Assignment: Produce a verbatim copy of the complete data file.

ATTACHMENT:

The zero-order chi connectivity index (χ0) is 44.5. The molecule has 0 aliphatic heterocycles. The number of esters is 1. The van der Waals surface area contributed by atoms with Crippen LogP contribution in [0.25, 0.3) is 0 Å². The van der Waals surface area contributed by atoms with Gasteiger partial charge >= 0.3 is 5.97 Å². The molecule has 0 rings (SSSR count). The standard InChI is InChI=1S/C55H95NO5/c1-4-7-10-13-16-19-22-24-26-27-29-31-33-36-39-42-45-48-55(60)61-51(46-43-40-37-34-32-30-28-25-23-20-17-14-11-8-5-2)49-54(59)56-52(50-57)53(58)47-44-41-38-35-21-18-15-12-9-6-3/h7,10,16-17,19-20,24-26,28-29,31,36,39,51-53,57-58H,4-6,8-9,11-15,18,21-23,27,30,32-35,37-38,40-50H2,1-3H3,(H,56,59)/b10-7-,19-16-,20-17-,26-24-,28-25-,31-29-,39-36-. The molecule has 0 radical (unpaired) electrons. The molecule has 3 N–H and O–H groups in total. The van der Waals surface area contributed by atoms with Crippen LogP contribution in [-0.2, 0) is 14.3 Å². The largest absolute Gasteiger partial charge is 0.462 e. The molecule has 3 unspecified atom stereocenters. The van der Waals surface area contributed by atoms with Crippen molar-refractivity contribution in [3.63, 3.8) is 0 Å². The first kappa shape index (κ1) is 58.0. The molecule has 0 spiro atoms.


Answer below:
The zero-order chi connectivity index (χ0) is 44.5. The molecule has 0 aliphatic heterocycles. The number of esters is 1. The van der Waals surface area contributed by atoms with Crippen LogP contribution in [0.25, 0.3) is 0 Å². The van der Waals surface area contributed by atoms with Gasteiger partial charge >= 0.3 is 5.97 Å². The molecule has 0 rings (SSSR count). The standard InChI is InChI=1S/C55H95NO5/c1-4-7-10-13-16-19-22-24-26-27-29-31-33-36-39-42-45-48-55(60)61-51(46-43-40-37-34-32-30-28-25-23-20-17-14-11-8-5-2)49-54(59)56-52(50-57)53(58)47-44-41-38-35-21-18-15-12-9-6-3/h7,10,16-17,19-20,24-26,28-29,31,36,39,51-53,57-58H,4-6,8-9,11-15,18,21-23,27,30,32-35,37-38,40-50H2,1-3H3,(H,56,59)/b10-7-,19-16-,20-17-,26-24-,28-25-,31-29-,39-36-. The molecule has 0 radical (unpaired) electrons. The molecule has 3 N–H and O–H groups in total. The van der Waals surface area contributed by atoms with Crippen LogP contribution in [-0.2, 0) is 14.3 Å². The largest absolute Gasteiger partial charge is 0.462 e. The molecule has 3 unspecified atom stereocenters. The van der Waals surface area contributed by atoms with Crippen molar-refractivity contribution in [3.63, 3.8) is 0 Å². The first kappa shape index (κ1) is 58.0. The molecule has 0 spiro atoms.